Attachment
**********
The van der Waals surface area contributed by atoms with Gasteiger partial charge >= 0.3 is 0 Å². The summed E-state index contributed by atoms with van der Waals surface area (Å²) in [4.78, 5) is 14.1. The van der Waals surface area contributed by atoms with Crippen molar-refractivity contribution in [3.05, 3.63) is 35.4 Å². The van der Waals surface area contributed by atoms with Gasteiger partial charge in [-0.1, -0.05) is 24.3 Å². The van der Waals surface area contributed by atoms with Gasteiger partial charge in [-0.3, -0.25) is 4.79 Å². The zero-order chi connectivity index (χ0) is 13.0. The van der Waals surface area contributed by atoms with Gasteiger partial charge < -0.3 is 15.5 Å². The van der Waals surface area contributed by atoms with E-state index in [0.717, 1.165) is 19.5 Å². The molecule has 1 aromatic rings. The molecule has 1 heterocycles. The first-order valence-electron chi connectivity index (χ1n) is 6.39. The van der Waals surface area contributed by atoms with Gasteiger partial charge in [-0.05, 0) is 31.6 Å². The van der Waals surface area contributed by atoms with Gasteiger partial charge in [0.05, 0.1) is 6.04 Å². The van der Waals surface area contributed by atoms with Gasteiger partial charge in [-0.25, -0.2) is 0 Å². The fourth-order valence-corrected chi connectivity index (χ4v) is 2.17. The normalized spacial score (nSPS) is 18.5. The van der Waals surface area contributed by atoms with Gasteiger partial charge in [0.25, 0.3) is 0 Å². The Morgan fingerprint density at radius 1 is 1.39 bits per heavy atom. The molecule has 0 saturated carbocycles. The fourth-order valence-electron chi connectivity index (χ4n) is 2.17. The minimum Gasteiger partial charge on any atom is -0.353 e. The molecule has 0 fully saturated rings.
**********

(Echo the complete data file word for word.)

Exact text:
The van der Waals surface area contributed by atoms with Gasteiger partial charge >= 0.3 is 0 Å². The summed E-state index contributed by atoms with van der Waals surface area (Å²) in [4.78, 5) is 14.1. The van der Waals surface area contributed by atoms with Crippen molar-refractivity contribution in [3.05, 3.63) is 35.4 Å². The van der Waals surface area contributed by atoms with Gasteiger partial charge in [-0.1, -0.05) is 24.3 Å². The van der Waals surface area contributed by atoms with Gasteiger partial charge in [-0.3, -0.25) is 4.79 Å². The zero-order chi connectivity index (χ0) is 13.0. The van der Waals surface area contributed by atoms with Gasteiger partial charge < -0.3 is 15.5 Å². The van der Waals surface area contributed by atoms with E-state index in [0.717, 1.165) is 19.5 Å². The molecule has 1 aromatic rings. The molecule has 1 heterocycles. The first-order valence-electron chi connectivity index (χ1n) is 6.39. The van der Waals surface area contributed by atoms with Gasteiger partial charge in [-0.05, 0) is 31.6 Å². The van der Waals surface area contributed by atoms with Gasteiger partial charge in [0.05, 0.1) is 6.04 Å². The van der Waals surface area contributed by atoms with Gasteiger partial charge in [-0.25, -0.2) is 0 Å². The fourth-order valence-corrected chi connectivity index (χ4v) is 2.17. The normalized spacial score (nSPS) is 18.5. The van der Waals surface area contributed by atoms with Gasteiger partial charge in [0.25, 0.3) is 0 Å². The Morgan fingerprint density at radius 1 is 1.39 bits per heavy atom. The molecule has 0 saturated carbocycles. The fourth-order valence-electron chi connectivity index (χ4n) is 2.17. The minimum Gasteiger partial charge on any atom is -0.353 e. The molecule has 0 fully saturated rings.